Just knowing that a unit test failed or a UI test passed doesn’t tell you whether the overall user experience is impacted by recent application changes. To protect the end user experience, you need tests that are broad enough to detect when an application change inadvertently impacts functionality which users have come to rely on.
Now that the speed at which organizations ship software has become a competitive differentiator, the vast majority of organizations are turning to Agile and DevOps to accelerate their delivery processes.
When automated testing emerged, it focused on testing internal systems that were built and updated according to waterfall development processes. Systems were all under the organization’s control, and everything was completed and ready for testing by the time the testing phase was ready to start. Now that Agile processes are becoming the norm, testing must begin in parallel with development; otherwise, the user story is unlikely to be tested and deemed “done done” within the extremely compressed iteration time frame (often two weeks).
If your organization has adopted DevOps and is performing continuous delivery, software may be released hourly—or even more frequently. In this case, feedback at each stage of the process can’t just be “fast”; it must be nearly instantaneous. If quality is not a top concern for your application (e.g., if there are minimal repercussions to doing a rollback when defects are discovered in production), running some quick unit tests and smoke tests on each release might suffice. However, if the business wants to minimize the risk of faulty software reaching an end user, you need some way to achieve the necessary level of risk coverage and testing breadth—fast.
For testing, there are several significant impacts:
- Testing must become integral to the development process (rather than a “hygiene” task tacked on when development is complete)
- Tests must be ready to run almost as soon as the related functionality is implemented
- The organization must have a way to determine the right tests to execute at different stages of the delivery pipeline (smoke testing upon check-in, API/message layer testing after integration, end-to-end testing at the system level, …)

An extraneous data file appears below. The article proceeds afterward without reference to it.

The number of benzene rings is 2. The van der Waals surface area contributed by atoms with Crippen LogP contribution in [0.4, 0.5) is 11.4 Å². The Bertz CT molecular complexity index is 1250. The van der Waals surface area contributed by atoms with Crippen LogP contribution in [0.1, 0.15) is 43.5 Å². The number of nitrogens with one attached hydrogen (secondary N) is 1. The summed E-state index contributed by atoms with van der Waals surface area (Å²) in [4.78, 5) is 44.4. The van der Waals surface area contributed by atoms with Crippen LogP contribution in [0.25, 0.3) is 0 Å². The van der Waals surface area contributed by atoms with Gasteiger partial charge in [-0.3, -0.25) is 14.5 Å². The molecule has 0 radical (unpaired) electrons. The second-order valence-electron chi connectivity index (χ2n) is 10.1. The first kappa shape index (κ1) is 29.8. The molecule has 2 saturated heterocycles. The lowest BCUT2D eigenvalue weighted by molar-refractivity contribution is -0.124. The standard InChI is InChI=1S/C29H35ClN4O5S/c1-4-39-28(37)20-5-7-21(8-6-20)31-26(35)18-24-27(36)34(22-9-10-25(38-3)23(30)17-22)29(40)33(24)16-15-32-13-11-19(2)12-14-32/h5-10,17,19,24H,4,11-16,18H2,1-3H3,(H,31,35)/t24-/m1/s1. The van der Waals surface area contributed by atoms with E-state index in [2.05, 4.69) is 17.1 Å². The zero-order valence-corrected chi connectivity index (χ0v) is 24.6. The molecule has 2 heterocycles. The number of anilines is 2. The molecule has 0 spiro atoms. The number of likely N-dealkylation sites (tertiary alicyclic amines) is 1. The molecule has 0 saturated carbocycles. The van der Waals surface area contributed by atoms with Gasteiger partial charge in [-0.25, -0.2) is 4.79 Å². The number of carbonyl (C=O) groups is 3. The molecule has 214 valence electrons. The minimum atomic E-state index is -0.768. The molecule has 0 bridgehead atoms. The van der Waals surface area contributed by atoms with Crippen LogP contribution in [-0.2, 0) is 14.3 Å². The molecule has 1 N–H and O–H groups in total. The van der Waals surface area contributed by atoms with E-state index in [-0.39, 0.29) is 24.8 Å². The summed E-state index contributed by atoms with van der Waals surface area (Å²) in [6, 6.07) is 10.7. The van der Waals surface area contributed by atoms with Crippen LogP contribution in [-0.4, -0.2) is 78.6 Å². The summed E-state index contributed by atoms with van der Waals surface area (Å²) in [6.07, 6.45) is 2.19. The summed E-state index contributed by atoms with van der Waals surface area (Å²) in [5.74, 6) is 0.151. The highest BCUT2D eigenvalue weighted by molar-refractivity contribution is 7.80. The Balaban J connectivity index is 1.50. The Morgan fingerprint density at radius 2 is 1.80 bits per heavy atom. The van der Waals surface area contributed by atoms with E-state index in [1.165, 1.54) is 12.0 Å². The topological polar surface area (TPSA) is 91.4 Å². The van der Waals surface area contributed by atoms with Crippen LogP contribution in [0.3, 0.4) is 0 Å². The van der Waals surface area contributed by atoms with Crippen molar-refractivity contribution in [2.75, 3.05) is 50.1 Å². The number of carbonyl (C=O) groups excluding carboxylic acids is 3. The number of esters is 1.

- Each set of tests must execute fast enough that it does not create a bottleneck at the associated stage of the software delivery pipeline
- A way to stabilize the test environment is needed to prevent frequent changes from causing an overwhelming number of false positives
Continuous Testing> Test Automation
If you only take one idea away from this article, we hope that it’s this:
Test automation ≠ continuous testing
Continuous testing > test automation
Even the teams that have achieved fair levels of success with traditional test automation tools hit critical roadblocks when their organizations adopt modern architectures and delivery methods:
- They can’t create and execute realistic tests fast enough or frequently enough
- The constant application change results in overwhelming amounts of false positives and requires a seemingly never-ending amount of test maintenance
- They can’t provide instant insight on whether the release candidate is too risky to proceed through the delivery pipeline
It’s important to recognize that no tool or technology can instantly “give” you continuous testing. Like Agile and DevOps, continuous testing requires changes throughout people, processes and technology. However, trying to initiate the associated change in people and processes when your technology is not up to the task will be an uphill battle from the start … and ultimately a losing one.
If your organization is starting or scaling your continuous testing automation efforts, we encourage you to review two new pieces of research by Forrester and Gartner. Both reports provide insight into continuous testing and test automation trends as well as how the top continuous testing tools compare.
About the Author/Wayne Ariola
Wayne Ariola, CMO of Tricentis, is a recognized thought leader on software testing topics such as continuous testing, risk-based testing, service virtualization, and API testing. Wayne has created and marketed products that support the dynamic software development, test, and delivery landscape. He has driven the design of many innovative technologies and received several patents for his inventions. He has been a contributor to the software testing space for fifteen years and in the software industry for more than 20 years. Connect with him on LinkedIn.